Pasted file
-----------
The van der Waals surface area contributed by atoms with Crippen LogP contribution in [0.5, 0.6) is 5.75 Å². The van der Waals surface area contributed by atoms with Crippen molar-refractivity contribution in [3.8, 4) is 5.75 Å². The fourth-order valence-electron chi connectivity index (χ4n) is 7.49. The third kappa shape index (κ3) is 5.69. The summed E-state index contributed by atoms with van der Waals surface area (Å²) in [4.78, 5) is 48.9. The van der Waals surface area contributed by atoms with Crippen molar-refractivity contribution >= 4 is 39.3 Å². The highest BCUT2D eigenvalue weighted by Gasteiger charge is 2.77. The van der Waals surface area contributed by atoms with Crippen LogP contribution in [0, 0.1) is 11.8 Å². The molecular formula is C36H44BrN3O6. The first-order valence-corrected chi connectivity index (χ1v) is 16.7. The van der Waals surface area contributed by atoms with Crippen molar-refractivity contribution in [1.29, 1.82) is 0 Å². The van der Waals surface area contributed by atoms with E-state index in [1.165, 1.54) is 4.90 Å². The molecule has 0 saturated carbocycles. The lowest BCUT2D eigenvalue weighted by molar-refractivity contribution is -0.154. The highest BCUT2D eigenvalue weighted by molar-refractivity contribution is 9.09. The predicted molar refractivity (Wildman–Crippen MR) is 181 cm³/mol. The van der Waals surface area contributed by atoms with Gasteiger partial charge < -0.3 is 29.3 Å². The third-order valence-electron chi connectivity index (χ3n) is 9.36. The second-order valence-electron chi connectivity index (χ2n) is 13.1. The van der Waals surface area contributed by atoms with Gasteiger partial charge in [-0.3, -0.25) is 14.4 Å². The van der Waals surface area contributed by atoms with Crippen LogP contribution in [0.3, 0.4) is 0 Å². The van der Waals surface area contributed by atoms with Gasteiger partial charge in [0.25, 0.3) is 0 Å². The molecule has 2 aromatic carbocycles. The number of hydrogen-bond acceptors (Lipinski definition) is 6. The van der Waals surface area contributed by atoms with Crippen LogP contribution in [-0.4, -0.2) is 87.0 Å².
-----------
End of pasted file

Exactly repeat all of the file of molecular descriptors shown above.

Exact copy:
The van der Waals surface area contributed by atoms with Crippen LogP contribution in [0.5, 0.6) is 5.75 Å². The van der Waals surface area contributed by atoms with Crippen molar-refractivity contribution in [3.8, 4) is 5.75 Å². The fourth-order valence-electron chi connectivity index (χ4n) is 7.49. The third kappa shape index (κ3) is 5.69. The summed E-state index contributed by atoms with van der Waals surface area (Å²) in [4.78, 5) is 48.9. The van der Waals surface area contributed by atoms with Crippen molar-refractivity contribution >= 4 is 39.3 Å². The highest BCUT2D eigenvalue weighted by Gasteiger charge is 2.77. The van der Waals surface area contributed by atoms with Crippen LogP contribution in [0, 0.1) is 11.8 Å². The molecular formula is C36H44BrN3O6. The first-order valence-corrected chi connectivity index (χ1v) is 16.7. The van der Waals surface area contributed by atoms with Crippen molar-refractivity contribution in [1.29, 1.82) is 0 Å². The van der Waals surface area contributed by atoms with E-state index in [1.165, 1.54) is 4.90 Å². The molecule has 0 saturated carbocycles. The lowest BCUT2D eigenvalue weighted by molar-refractivity contribution is -0.154. The highest BCUT2D eigenvalue weighted by molar-refractivity contribution is 9.09. The predicted molar refractivity (Wildman–Crippen MR) is 181 cm³/mol. The van der Waals surface area contributed by atoms with Gasteiger partial charge < -0.3 is 29.3 Å². The third-order valence-electron chi connectivity index (χ3n) is 9.36. The second-order valence-electron chi connectivity index (χ2n) is 13.1. The van der Waals surface area contributed by atoms with Gasteiger partial charge in [-0.3, -0.25) is 14.4 Å². The van der Waals surface area contributed by atoms with Crippen LogP contribution in [0.3, 0.4) is 0 Å². The van der Waals surface area contributed by atoms with Gasteiger partial charge in [0.25, 0.3) is 0 Å². The molecule has 2 aromatic carbocycles. The number of hydrogen-bond acceptors (Lipinski definition) is 6. The van der Waals surface area contributed by atoms with Crippen LogP contribution in [-0.4, -0.2) is 87.0 Å².